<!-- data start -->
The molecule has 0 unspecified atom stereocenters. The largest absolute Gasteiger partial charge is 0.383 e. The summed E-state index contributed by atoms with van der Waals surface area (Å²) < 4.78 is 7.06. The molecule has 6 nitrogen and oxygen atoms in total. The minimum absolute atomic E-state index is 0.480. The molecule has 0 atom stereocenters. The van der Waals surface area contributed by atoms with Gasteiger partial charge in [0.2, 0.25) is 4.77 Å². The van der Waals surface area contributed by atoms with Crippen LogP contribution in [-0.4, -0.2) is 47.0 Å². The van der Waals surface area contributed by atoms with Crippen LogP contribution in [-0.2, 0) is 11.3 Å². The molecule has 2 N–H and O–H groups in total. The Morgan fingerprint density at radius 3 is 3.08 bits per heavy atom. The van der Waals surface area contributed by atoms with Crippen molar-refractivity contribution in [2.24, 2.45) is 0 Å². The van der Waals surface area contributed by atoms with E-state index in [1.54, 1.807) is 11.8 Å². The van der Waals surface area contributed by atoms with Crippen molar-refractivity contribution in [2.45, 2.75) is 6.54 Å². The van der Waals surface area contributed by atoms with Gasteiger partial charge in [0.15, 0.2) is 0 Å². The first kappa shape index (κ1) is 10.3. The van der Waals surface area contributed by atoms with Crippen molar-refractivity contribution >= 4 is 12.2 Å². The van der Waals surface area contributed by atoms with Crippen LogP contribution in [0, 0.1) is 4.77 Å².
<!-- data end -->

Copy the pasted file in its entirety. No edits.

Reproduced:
The molecule has 0 unspecified atom stereocenters. The largest absolute Gasteiger partial charge is 0.383 e. The summed E-state index contributed by atoms with van der Waals surface area (Å²) < 4.78 is 7.06. The molecule has 6 nitrogen and oxygen atoms in total. The minimum absolute atomic E-state index is 0.480. The molecule has 0 atom stereocenters. The van der Waals surface area contributed by atoms with Gasteiger partial charge in [0.2, 0.25) is 4.77 Å². The van der Waals surface area contributed by atoms with Crippen LogP contribution in [-0.4, -0.2) is 47.0 Å². The van der Waals surface area contributed by atoms with Crippen LogP contribution in [-0.2, 0) is 11.3 Å². The molecule has 2 N–H and O–H groups in total. The Morgan fingerprint density at radius 3 is 3.08 bits per heavy atom. The van der Waals surface area contributed by atoms with Crippen molar-refractivity contribution in [2.24, 2.45) is 0 Å². The van der Waals surface area contributed by atoms with E-state index in [1.54, 1.807) is 11.8 Å². The van der Waals surface area contributed by atoms with Crippen molar-refractivity contribution in [2.45, 2.75) is 6.54 Å². The van der Waals surface area contributed by atoms with Gasteiger partial charge in [0.15, 0.2) is 0 Å². The first kappa shape index (κ1) is 10.3. The van der Waals surface area contributed by atoms with Crippen molar-refractivity contribution >= 4 is 12.2 Å². The van der Waals surface area contributed by atoms with Crippen LogP contribution in [0, 0.1) is 4.77 Å².